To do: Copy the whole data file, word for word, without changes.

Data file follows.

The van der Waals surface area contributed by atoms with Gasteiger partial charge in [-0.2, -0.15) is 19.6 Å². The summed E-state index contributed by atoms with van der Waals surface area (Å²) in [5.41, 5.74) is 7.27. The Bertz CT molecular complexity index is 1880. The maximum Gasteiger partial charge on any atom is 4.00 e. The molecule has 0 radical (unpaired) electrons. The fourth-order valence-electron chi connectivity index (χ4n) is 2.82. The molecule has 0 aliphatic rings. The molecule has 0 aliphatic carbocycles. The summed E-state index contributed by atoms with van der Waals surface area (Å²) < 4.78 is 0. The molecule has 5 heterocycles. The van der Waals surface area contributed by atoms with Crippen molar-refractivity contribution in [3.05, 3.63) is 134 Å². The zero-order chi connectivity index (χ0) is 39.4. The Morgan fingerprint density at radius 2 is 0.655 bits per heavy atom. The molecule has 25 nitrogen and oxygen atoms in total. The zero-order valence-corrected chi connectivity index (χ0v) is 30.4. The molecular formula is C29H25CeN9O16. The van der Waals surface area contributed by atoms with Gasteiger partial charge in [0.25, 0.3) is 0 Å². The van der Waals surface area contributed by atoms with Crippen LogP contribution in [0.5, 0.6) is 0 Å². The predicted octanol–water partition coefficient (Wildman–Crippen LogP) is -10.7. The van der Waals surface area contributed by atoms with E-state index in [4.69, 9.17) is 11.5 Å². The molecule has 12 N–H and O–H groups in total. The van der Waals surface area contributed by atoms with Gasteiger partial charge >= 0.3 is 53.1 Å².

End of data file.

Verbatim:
The van der Waals surface area contributed by atoms with Gasteiger partial charge in [-0.2, -0.15) is 19.6 Å². The summed E-state index contributed by atoms with van der Waals surface area (Å²) in [5.41, 5.74) is 7.27. The Bertz CT molecular complexity index is 1880. The maximum Gasteiger partial charge on any atom is 4.00 e. The molecule has 0 radical (unpaired) electrons. The fourth-order valence-electron chi connectivity index (χ4n) is 2.82. The molecule has 0 aliphatic rings. The molecule has 0 aliphatic carbocycles. The summed E-state index contributed by atoms with van der Waals surface area (Å²) < 4.78 is 0. The molecule has 5 heterocycles. The van der Waals surface area contributed by atoms with Crippen molar-refractivity contribution in [3.05, 3.63) is 134 Å². The zero-order chi connectivity index (χ0) is 39.4. The Morgan fingerprint density at radius 2 is 0.655 bits per heavy atom. The molecule has 25 nitrogen and oxygen atoms in total. The zero-order valence-corrected chi connectivity index (χ0v) is 30.4. The molecular formula is C29H25CeN9O16. The van der Waals surface area contributed by atoms with Gasteiger partial charge in [0.25, 0.3) is 0 Å². The van der Waals surface area contributed by atoms with Crippen LogP contribution in [0.5, 0.6) is 0 Å². The predicted octanol–water partition coefficient (Wildman–Crippen LogP) is -10.7. The van der Waals surface area contributed by atoms with E-state index in [4.69, 9.17) is 11.5 Å². The molecule has 12 N–H and O–H groups in total. The van der Waals surface area contributed by atoms with Gasteiger partial charge >= 0.3 is 53.1 Å².